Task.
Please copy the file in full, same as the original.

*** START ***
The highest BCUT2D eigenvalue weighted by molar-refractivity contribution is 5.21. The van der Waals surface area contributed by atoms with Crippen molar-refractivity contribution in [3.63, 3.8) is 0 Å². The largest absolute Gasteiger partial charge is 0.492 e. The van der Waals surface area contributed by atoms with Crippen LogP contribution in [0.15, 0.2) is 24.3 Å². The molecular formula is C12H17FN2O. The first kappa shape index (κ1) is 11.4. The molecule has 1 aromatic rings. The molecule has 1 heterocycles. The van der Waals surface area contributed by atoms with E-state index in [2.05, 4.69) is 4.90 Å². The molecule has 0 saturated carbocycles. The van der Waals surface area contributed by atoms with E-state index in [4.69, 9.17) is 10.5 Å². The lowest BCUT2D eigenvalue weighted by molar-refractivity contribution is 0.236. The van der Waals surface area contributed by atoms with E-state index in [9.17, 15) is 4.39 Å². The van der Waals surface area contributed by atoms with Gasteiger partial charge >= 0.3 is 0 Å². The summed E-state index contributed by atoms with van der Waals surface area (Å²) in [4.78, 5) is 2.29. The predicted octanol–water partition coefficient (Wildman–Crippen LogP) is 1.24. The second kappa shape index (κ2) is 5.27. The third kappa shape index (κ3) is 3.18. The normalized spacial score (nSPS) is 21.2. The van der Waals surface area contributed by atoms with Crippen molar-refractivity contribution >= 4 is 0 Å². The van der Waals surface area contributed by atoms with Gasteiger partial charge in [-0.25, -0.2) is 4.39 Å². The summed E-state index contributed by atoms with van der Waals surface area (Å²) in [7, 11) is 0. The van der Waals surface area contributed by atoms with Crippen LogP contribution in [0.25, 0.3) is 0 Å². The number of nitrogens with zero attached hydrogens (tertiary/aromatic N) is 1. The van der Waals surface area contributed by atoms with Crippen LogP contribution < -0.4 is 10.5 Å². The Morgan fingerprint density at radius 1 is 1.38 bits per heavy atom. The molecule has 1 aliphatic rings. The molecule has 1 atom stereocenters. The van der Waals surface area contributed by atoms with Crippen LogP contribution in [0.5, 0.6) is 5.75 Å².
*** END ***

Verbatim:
The highest BCUT2D eigenvalue weighted by molar-refractivity contribution is 5.21. The van der Waals surface area contributed by atoms with Crippen molar-refractivity contribution in [3.63, 3.8) is 0 Å². The largest absolute Gasteiger partial charge is 0.492 e. The van der Waals surface area contributed by atoms with Crippen LogP contribution in [0.15, 0.2) is 24.3 Å². The molecular formula is C12H17FN2O. The first kappa shape index (κ1) is 11.4. The molecule has 1 aromatic rings. The molecule has 1 heterocycles. The van der Waals surface area contributed by atoms with E-state index in [2.05, 4.69) is 4.90 Å². The molecule has 0 saturated carbocycles. The van der Waals surface area contributed by atoms with E-state index in [4.69, 9.17) is 10.5 Å². The lowest BCUT2D eigenvalue weighted by molar-refractivity contribution is 0.236. The van der Waals surface area contributed by atoms with E-state index in [9.17, 15) is 4.39 Å². The van der Waals surface area contributed by atoms with Gasteiger partial charge >= 0.3 is 0 Å². The summed E-state index contributed by atoms with van der Waals surface area (Å²) in [4.78, 5) is 2.29. The predicted octanol–water partition coefficient (Wildman–Crippen LogP) is 1.24. The second kappa shape index (κ2) is 5.27. The third kappa shape index (κ3) is 3.18. The normalized spacial score (nSPS) is 21.2. The van der Waals surface area contributed by atoms with Crippen molar-refractivity contribution >= 4 is 0 Å². The van der Waals surface area contributed by atoms with Gasteiger partial charge in [-0.25, -0.2) is 4.39 Å². The summed E-state index contributed by atoms with van der Waals surface area (Å²) in [7, 11) is 0. The van der Waals surface area contributed by atoms with Crippen LogP contribution in [0.25, 0.3) is 0 Å². The number of nitrogens with zero attached hydrogens (tertiary/aromatic N) is 1. The van der Waals surface area contributed by atoms with Crippen LogP contribution < -0.4 is 10.5 Å². The Morgan fingerprint density at radius 1 is 1.38 bits per heavy atom. The molecule has 1 aliphatic rings. The molecule has 1 atom stereocenters. The van der Waals surface area contributed by atoms with Crippen LogP contribution in [0.5, 0.6) is 5.75 Å².